Wisconsin will get $674,000 from Toyota. The car-maker agreed today to settle lawsuits filed by the Badger State and 27 others, over vehicles that accelerated when they were not supposed to. The lawsuits accused Toyota of misleading people about safety issues concerning the unintended accelerations. The government started investigating the matter in 2003. Six years later, Toyota recalled almost four million vehicles to check out problems with floor mats – and in 2010, another two-point-three million vehicles were recalled to check out sticky accelerator pedals. As part of the settlement, Toyota must make sure it has sound engineering data to back up any safety claims it makes. The settlement totals $29-million dollars. Wisconsin residents are asked to contact Toyota or Lexus with questions.
Five people from Wisconsin are among 18 sickened by a salmonella outbreak linked to tainted ground beef. The problem is spread across five states so far, with half of the people sickened needing hospital care. No deaths have been reported. Last month two Michigan companies issued recalls for ground beef produced in their facilities. The Centers for Disease Control and Prevention is urging consumers not to eat raw or under-cooked grand beef. Hamburgers and beef mixtures like meat loaf should be cooked to an internal temperature of 160 degrees Fahrenheit, as measured by a food thermometer.
Authorities in northern Wisconsin report the woman who died in a house fire with her husband was the administrator at the Oneida County Jail. Sheriff Grady Hartman says 53-year old Kaye Juel has been jail administrator there since 1994. She and her 55 year old husband Mark were found dead last Tuesday after a fire destroyed their house about 20 miles west of Rhinelander. A preliminary investigation by the Oneida County Sheriff’s Department shows no signs of foul play so far.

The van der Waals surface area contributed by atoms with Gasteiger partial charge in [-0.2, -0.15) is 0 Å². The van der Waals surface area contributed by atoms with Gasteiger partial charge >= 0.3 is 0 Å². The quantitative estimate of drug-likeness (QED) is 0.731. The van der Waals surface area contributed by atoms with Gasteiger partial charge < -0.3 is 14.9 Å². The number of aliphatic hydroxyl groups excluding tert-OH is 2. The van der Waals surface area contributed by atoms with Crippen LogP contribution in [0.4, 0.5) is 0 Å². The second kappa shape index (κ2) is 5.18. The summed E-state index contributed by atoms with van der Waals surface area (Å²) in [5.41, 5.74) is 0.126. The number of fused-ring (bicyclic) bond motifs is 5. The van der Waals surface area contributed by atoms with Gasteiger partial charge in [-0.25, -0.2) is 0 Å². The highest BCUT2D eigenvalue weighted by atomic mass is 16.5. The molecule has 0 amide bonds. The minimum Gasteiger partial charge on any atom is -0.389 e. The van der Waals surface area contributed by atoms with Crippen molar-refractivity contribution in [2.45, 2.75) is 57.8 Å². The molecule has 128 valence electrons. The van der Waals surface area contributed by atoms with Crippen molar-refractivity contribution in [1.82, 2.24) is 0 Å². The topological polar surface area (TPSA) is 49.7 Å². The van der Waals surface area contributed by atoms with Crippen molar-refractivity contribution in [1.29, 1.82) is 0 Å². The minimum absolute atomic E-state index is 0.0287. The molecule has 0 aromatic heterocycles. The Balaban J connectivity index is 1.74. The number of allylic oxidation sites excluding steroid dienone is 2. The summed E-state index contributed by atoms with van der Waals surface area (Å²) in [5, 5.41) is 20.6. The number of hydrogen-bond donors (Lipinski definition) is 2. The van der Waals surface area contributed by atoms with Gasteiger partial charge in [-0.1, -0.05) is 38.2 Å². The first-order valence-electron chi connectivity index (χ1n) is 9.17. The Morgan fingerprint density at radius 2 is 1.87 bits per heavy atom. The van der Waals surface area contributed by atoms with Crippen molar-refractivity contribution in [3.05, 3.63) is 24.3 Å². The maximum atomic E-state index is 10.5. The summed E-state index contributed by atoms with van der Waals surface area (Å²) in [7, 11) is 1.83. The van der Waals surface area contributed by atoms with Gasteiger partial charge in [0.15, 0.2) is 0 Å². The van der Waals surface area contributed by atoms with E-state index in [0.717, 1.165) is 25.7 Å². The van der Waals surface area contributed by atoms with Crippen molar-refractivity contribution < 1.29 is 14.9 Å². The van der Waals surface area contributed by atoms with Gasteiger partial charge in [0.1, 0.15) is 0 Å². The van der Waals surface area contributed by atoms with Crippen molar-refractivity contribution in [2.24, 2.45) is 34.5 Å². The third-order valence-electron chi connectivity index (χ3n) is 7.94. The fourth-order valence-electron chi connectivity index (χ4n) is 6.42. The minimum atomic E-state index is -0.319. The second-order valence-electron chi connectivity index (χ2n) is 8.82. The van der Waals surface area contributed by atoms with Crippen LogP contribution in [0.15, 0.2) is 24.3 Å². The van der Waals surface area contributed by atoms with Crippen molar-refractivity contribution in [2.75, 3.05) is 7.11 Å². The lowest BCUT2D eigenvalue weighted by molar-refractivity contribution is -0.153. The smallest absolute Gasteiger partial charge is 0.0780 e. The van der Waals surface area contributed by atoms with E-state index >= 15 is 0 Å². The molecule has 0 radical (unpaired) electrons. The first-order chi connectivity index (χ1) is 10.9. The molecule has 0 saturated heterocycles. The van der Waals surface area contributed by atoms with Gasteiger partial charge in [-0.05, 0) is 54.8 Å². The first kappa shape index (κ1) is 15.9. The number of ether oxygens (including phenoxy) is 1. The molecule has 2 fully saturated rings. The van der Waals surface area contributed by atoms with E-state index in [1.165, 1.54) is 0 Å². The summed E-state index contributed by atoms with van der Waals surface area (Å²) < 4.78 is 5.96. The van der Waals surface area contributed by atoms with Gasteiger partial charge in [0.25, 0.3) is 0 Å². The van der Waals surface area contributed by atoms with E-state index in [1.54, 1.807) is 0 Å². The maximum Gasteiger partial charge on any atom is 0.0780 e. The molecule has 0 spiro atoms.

A Minneapolis couple has made the second-largest donation ever received by Marquette University’s College of Communications. Peter and Patricia Frechette made the $8.3 million dollar gift in honor of Patricia’s parents, Perry and Alicia O’Brien. Three fellowships will be funded this fall, with the multi-media project completed to be published or broadcast by the fellow’s home news organization. The project will include journalism students at Marquette as investigators and assistants, exposing them to firsthand experience with investigative journalism efforts.
Three people were killed this morning near Wausau, as the result of today’s snowfall throughout much of the Badger State. Marathon County sheriff’s deputies said a vehicle with four people slid across a center-line, and was hit broadside by another vehicle with only a driver inside. The three people in the first vehicle died, and the other two were taken to a Wausau hospital with undisclosed injuries. The crash happened around 8:30 this morning on Marathon County Trunk “K” in the town of Maine, northeast of Wausau. It’s under investigation, and the State Patrol is reconstructing the accident scene. Authorities said it was among numerous crashes in the area. Central Wisconsin had around three inches of snow from last night through mid-morning. One-and-a-half to four-and-a-half inches fell in northern, central, and southwest parts of the Badger State. If you need to shovel, you might want to do it before tonight, because it’s supposed to get colder. Overnight readings will drop to low as four-above, with tomorrow’s highs struggling to reach 20.
The emerald ash borer has been spotted in the Milwaukee suburb of Greenfield. State agriculture officials said today that the tree-killing beetle was confirmed along South 43rd Street. They said the finding was not unexpected, because ash trees had distinctive “S”-shaped galleries that provide evidence that the borer’s larvae had grown underneath. Also, officials said the ash borer was discovered earlier in neighboring Greendale, also in Milwaukee County. The bug has killed millions of ash trees in the eastern half of the U.S. – and it’s been confirmed in 13 counties throughout the southeast half of Wisconsin.